The Art of Wound Management – 5 ways to achieve better outcomesPaul Norio Morton, MD2021-09-06T11:34:18-10:00
Wound healing begins before surgery
Better wound healing begins with preoperative optimization for surgery. Risks for developing complications include smoking, obesity, fragile skin, diabetes, nutrition, prior wounds, and certain medications. Avoid tobacco, maintain a healthy weight and eat a well-balanced diet. Talk with your doctor regarding medications that you may be taking prior to surgery and how these medications may affect wound healing.
Smaller incisions and improved healing
Smaller incision lengths play a role in improved healing. The benefits of smaller incisions include improved cosmetic appearance, less wound drainage, and quicker healing. Long surgical incisions are often required for complex surgeries. As a fellowship-trained joint replacement surgeon, my incisions are only as long as they need to be. This allows for a less invasive approach, avoiding many of the problems with longer incisions.
Wound closure without staples
There are many ways to close a a wound. Traditionally,total knee replacements were closed with sutures buried under the skin with staples over the top. Removal of the staples occurs 10 to 14 days after surgery. Modern cosmetic techniques involve sutures entirely underneath the skin, covered by a layer of medical glue. This eliminates the need for staples. This technique provides the following benefits:
Faster closure times
Improved cosmetic appearance
Lower cost of surgery
No requirement remove staples or sutures during follow-up
Improved blood flow to the skin edges
Lower rates of superficial skin infection
Less postoperative drainage
After joint replacement, there are many dressings used to prevent wound infection. Many years ago, gauze was used to cover wounds post-operatively. This requires daily dressing changes and avoidance of showering until the dressing is dry. Modern dressings are water-resistant and you may shower while wearing the dressing. Do not allow the water to strike the dressing directly, but instead allow for the water to gently roll over it. These dressings also prevent contamination from the outside environment. The dressings that I use contain silver, which works as an anti-microbial material. You may keep the dressing on without changing it until follow-up at 7 to 10 days after surgery.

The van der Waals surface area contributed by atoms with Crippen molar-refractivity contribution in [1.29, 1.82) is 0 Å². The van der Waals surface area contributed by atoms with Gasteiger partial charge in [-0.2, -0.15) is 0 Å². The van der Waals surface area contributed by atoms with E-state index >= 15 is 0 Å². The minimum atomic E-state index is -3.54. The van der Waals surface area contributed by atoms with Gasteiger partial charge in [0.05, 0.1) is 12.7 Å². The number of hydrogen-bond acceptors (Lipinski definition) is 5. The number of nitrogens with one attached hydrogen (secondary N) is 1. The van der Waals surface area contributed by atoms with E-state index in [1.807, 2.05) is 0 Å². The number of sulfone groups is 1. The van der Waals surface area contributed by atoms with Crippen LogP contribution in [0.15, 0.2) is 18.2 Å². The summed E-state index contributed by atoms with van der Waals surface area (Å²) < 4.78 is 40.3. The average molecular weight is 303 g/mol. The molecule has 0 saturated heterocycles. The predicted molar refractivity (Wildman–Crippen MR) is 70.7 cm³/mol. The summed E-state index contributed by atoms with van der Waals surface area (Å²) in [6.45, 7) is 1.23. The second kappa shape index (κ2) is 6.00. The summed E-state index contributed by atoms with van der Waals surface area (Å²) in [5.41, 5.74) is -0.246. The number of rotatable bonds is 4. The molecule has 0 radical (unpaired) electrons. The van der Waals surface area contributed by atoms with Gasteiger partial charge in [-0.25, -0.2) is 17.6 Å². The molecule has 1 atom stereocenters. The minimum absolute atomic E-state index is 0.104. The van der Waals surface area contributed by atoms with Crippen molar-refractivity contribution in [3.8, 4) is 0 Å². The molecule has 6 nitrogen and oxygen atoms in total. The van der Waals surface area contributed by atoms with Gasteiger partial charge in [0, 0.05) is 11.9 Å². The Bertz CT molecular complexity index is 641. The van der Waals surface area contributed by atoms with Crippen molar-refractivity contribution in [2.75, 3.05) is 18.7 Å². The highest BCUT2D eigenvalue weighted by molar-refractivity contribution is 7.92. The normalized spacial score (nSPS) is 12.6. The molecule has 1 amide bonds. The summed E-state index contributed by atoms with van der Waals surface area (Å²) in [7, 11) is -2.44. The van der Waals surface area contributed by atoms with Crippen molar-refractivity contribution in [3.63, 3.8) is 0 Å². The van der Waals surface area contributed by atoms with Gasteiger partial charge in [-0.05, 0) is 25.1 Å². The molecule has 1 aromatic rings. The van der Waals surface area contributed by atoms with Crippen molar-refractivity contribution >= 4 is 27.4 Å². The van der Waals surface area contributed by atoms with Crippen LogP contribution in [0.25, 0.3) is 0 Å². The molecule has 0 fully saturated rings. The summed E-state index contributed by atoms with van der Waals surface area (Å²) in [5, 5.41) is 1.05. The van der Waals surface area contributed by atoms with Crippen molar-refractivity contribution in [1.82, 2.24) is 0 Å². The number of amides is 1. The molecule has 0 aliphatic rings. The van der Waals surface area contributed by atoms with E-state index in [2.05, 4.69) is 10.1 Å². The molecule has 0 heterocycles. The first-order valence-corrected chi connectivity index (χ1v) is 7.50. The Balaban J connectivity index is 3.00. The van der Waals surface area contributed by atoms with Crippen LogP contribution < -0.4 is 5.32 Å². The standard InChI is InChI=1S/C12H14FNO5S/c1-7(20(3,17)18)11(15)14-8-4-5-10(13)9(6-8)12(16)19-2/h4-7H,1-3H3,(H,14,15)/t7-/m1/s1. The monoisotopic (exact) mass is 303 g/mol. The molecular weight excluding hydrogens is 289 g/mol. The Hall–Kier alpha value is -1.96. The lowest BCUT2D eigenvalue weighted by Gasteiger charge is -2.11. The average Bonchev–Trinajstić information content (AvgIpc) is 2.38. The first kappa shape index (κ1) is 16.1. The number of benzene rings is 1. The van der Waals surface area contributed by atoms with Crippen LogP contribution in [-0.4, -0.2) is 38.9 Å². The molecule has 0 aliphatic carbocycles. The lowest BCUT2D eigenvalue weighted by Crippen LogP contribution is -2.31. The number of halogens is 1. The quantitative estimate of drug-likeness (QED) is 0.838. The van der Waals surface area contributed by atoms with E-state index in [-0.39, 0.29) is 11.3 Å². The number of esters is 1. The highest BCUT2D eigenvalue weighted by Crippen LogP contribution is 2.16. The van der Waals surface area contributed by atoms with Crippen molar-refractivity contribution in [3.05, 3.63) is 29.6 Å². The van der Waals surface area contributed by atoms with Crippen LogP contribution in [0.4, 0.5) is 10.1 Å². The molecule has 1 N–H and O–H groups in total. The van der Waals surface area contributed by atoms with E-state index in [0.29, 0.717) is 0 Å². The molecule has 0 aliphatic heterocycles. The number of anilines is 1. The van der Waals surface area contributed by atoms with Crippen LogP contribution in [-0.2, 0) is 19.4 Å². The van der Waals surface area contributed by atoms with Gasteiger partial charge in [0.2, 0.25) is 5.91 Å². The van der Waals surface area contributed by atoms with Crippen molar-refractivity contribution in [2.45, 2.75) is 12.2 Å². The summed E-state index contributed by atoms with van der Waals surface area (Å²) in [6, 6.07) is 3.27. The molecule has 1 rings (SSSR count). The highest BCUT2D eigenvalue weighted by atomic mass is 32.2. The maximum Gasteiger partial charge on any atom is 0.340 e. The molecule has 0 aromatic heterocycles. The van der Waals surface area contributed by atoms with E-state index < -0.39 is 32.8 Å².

If you notice that the dressing becomes soaked with fluid, please notify our office immediately.
Vacuum-assisted dressings for complex wounds
For patients who are at higher risk for a joint infection or wound healing problems, a negative pressure therapy will be used. Negative pressure therapy provides a vacuum to the wound. The typical bandage that is placed is made of foam, covered with a water-resistant barrier, and connected to suction through a plastic tube. This suction therapy will help maintain the edges together, reduces swelling, decreases tension, and removes any draining fluid.
Scar management during your healing process
Scars begin to develop after your wound heals. The scar appearance improves over the course of the year. Scar appearance improves with massage. As an adjunct, a silicone gel or sheet can be applied during this massage treatment. Silicone works by forming a breathable, protective shield over the scar. This protective shield maintains that the hydration around the scar and prevents excessive collagen formation at the scar. Alternatively, you may use a lotion that has Vitamin E within it. UV exposure, such as from sunlight can increase the pigmentation and thickness of the scar. Avoiding sunlight on the wound or wearing sunscreen will improve the scar appearance.
Do you have questions or concerns about your incision after your surgery? Schedule an appointment at (808) 548-7033.